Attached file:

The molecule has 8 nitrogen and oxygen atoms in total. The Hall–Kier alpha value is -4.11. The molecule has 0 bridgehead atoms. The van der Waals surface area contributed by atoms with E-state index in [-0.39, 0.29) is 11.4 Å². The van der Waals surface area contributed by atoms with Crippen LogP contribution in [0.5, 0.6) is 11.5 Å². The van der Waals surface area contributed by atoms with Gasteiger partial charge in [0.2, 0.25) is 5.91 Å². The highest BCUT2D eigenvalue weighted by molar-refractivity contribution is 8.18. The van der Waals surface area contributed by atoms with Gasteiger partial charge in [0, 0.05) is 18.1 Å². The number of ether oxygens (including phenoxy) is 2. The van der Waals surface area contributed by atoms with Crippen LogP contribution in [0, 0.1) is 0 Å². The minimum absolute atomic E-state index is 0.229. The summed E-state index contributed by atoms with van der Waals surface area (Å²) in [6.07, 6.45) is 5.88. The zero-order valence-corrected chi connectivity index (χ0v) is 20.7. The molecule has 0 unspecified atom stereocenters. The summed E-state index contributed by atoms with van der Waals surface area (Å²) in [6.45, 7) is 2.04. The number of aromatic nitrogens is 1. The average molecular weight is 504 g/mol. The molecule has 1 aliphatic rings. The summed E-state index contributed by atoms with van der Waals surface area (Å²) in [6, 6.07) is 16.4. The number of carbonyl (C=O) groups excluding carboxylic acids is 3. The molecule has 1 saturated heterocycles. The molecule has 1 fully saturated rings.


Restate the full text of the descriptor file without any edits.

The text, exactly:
The molecule has 8 nitrogen and oxygen atoms in total. The Hall–Kier alpha value is -4.11. The molecule has 0 bridgehead atoms. The van der Waals surface area contributed by atoms with E-state index in [-0.39, 0.29) is 11.4 Å². The van der Waals surface area contributed by atoms with Crippen LogP contribution in [0.5, 0.6) is 11.5 Å². The van der Waals surface area contributed by atoms with Gasteiger partial charge in [0.2, 0.25) is 5.91 Å². The highest BCUT2D eigenvalue weighted by molar-refractivity contribution is 8.18. The van der Waals surface area contributed by atoms with Gasteiger partial charge in [0, 0.05) is 18.1 Å². The number of ether oxygens (including phenoxy) is 2. The van der Waals surface area contributed by atoms with Crippen LogP contribution in [0, 0.1) is 0 Å². The minimum absolute atomic E-state index is 0.229. The summed E-state index contributed by atoms with van der Waals surface area (Å²) in [6.07, 6.45) is 5.88. The zero-order valence-corrected chi connectivity index (χ0v) is 20.7. The molecule has 0 unspecified atom stereocenters. The summed E-state index contributed by atoms with van der Waals surface area (Å²) in [6.45, 7) is 2.04. The number of aromatic nitrogens is 1. The average molecular weight is 504 g/mol. The molecule has 1 aliphatic rings. The summed E-state index contributed by atoms with van der Waals surface area (Å²) in [6, 6.07) is 16.4. The number of carbonyl (C=O) groups excluding carboxylic acids is 3. The molecule has 1 saturated heterocycles. The molecule has 1 fully saturated rings.